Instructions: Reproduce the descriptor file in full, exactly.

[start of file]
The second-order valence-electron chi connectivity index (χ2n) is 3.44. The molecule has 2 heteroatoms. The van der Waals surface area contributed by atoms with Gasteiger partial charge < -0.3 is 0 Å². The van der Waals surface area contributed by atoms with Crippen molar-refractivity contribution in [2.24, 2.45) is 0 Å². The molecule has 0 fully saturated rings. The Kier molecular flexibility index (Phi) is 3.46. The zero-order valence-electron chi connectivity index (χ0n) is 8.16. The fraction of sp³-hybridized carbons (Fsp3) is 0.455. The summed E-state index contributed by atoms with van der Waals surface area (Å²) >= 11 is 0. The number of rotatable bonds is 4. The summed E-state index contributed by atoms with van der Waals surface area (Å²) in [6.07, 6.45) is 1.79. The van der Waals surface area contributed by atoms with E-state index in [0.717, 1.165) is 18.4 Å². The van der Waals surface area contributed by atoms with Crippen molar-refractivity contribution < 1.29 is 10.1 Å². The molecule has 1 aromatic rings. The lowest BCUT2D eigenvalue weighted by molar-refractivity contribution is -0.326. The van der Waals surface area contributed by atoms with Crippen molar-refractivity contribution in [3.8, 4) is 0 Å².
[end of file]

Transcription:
The second-order valence-electron chi connectivity index (χ2n) is 3.44. The molecule has 2 heteroatoms. The van der Waals surface area contributed by atoms with Gasteiger partial charge < -0.3 is 0 Å². The van der Waals surface area contributed by atoms with Crippen molar-refractivity contribution in [2.24, 2.45) is 0 Å². The molecule has 0 fully saturated rings. The Kier molecular flexibility index (Phi) is 3.46. The zero-order valence-electron chi connectivity index (χ0n) is 8.16. The fraction of sp³-hybridized carbons (Fsp3) is 0.455. The summed E-state index contributed by atoms with van der Waals surface area (Å²) >= 11 is 0. The number of rotatable bonds is 4. The summed E-state index contributed by atoms with van der Waals surface area (Å²) in [6.07, 6.45) is 1.79. The van der Waals surface area contributed by atoms with E-state index in [0.717, 1.165) is 18.4 Å². The van der Waals surface area contributed by atoms with Crippen molar-refractivity contribution < 1.29 is 10.1 Å². The molecule has 1 aromatic rings. The lowest BCUT2D eigenvalue weighted by molar-refractivity contribution is -0.326. The van der Waals surface area contributed by atoms with Crippen molar-refractivity contribution in [3.8, 4) is 0 Å².